Private health insurance plans in 2017 paid more than twice what Medicare would have for those same health care services, says a sweeping new study from Rand Corp., a respected research organization.
Gloria Brown didn’t get a good night’s sleep. Her husband, Arthur Brown, 79, has Alzheimer’s disease and had spent most of the night pacing their bedroom, opening and closing drawers, and putting on and taking off his jacket.
By Judith Graham
About 25 million Americans who are aging in place rely on help from other people and devices such as canes, raised toilets or shower seats to perform essential daily activities, according to a new study documenting how older adults adapt to their changing physical abilities.
By Mark Zdechlik, Minnesota Public Radio
Although Fox couldn’t do anything medically, she knew there was a way to ease some of the burden of medical bills and costs associated with doctor visits. She turned to the website GoFundMe and set up a site for her friend.
Tammy Fox wanted to help after a friend took ill with a rare and difficult-to-diagnose autoimmune disorder that required many trips to the Mayo Clinic.
The federal government has taken a new step to reduce avoidable hospital readmissions of nursing home patients by lowering a year’s worth of payments to nearly 11,000 nursing homes. It gave bonuses to nearly 4,000 others.
Health care has emerged as the top issue for voters headed into the midterm elections, but fewer than half of them say they are hearing a lot from candidates on the issue, according to a new poll released Thursday.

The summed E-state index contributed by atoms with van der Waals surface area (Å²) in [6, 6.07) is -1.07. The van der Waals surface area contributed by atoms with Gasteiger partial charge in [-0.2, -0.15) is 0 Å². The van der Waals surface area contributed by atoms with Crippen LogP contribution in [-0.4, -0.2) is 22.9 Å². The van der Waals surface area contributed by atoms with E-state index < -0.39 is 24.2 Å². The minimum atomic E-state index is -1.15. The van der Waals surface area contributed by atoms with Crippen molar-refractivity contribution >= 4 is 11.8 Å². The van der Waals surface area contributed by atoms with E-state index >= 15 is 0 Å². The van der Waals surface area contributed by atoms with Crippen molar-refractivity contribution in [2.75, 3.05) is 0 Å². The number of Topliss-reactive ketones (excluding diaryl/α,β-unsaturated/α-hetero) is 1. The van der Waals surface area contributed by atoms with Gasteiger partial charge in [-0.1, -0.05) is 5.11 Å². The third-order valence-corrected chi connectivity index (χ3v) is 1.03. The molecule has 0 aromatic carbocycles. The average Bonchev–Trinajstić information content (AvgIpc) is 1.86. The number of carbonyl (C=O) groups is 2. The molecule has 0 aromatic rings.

Unexpected medical bills top the list of health care costs Americans are afraid they will not be able to afford, with 4 in 10 people saying they had received a surprisingly large invoice within the past year, according to a new poll.
The Centers for Medicare & Medicaid Services (CMS) has proposed changes to the Medicaid Provider Reassignment regulation that would eliminate state’s ability to divert Medicaid payments away from providers, with the exception of payment arrangements explicitly authorized by statute. This proposed regulatory change is designed to ensure that taxpayer dollars dedicated to providing healthcare services for low-income vulnerable Americans are not siphoned away for other purposes.
Today, the Centers for Medicare & Medicaid Services (CMS) proposed historic changes that would increase the amount of time that doctors and other clinicians can spend with their patients by reducing the burden of paperwork that clinicians face when billing Medicare. The proposed rules would fundamentally improve the nation’s healthcare system and help restore the doctor-patient relationship by empowering clinicians to use their electronic health records (EHRs) to document clinically meaningful information, instead of information that is only for billing purposes.
As part of President Donald Trump’s blueprint to bring down prescription costs, Medicare officials have warned insurers that “gag orders” keeping pharmacists from alerting seniors that they could save money by paying cash — rather than using their insurance — are “unacceptable and contrary” to the government’s effort to promote price transparency.